For the collected fingerprint features, we use the one-hot-encoding method for pre-processing, which uses N-bit status registers to encode N states. Each state has its own independent register bits, and at any moment, only one bit is valid, which is mostly used in the scenario of distance or similarity calculation between features when dealing with classification, regression, cluster, and other problems. Since with the machine learning Random Forest algorithm it is easy to compare the importance of the impact of different features on the classification results, we chose it to build a multi-classification model to implement Snowflake traffic identification and feature importance ranking based on DTLS fingerprint information features. The specific fingerprint recognition results and evaluation will be presented in Section 5.

4.3. Snowflake Tor HS Access Identification Based on DTLS Data Message

By default, Tor provides anonymity protection for users but does not hide the identity of the servers they visit, so the IP address information of a server can be obtained at the exit node or at a location between the server and the exit node. Tor addresses the potential privacy leaks faced by these service providers with the provision of hidden service. When a Tor user requests a resource that is provided by hidden service, instead of establishing a traditional three-hop circuit to the service provider, the Tor user establishes a connection to rendezvous points through a series of steps, and relays traffic through that node to access the hidden service. It shows that there is a significant difference in circuit construction between Tor hidden service activities and general access activities, and this difference is mainly reflected in the features of transmitted messages.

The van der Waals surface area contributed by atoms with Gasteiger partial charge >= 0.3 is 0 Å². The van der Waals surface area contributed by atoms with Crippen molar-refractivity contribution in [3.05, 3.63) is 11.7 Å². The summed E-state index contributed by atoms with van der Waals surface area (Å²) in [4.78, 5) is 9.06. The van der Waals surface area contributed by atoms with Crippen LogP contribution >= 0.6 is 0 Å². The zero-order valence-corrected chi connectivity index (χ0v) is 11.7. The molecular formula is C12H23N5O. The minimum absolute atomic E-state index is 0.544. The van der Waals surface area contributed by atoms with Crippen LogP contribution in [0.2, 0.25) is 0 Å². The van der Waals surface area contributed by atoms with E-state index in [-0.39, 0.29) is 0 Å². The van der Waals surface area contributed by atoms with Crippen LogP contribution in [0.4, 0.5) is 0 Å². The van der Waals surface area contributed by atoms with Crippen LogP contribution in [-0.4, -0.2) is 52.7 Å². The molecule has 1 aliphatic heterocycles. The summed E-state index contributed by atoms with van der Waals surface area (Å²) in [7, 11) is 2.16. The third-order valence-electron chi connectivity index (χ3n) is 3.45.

Tor-Snowflake still follows the communication and forwarding mechanism of Tor. The Snowflake client just establishes communication tunnels with volunteer nodes outside the censorship area with the help of WebRTC technology to achieve access to the Tor network, which neither changes the operation mechanism of Tor nor affects the circuit establishment process. Therefore, Snowflake communication is the upper layer protocol of Tor communication, similar to the relationship between the UDP protocol and IP protocol. After Snowflake completes the establishment of the communication tunnel with the peer point, it encapsulates the Tor communication data messages generated by the client in the data-channel of WebRTC for transmission. Since there is a difference in circuit establishment between Tor HS activities and general access activities, we analyze the messages in the DTLS data transmission phase of Snowflake PT. We propose a method based on the accumulative total payload sampling of messages in the DTLS data transmission phase, where a fixed number of m additional features are extracted from the accumulated message payload length and combined with common traffic classification features such as statistical characteristics of the communication packets, statistical characteristics of the packets interval time, input–output message number ratio and size ratio to identify Tor- snowflake HS access activities. Since the circuit establishment process exists only at the beginning of the DTLS data transmission phase of Snowflake traffic, the first n messages of this phase are extracted and our proposed feature selection method is performed.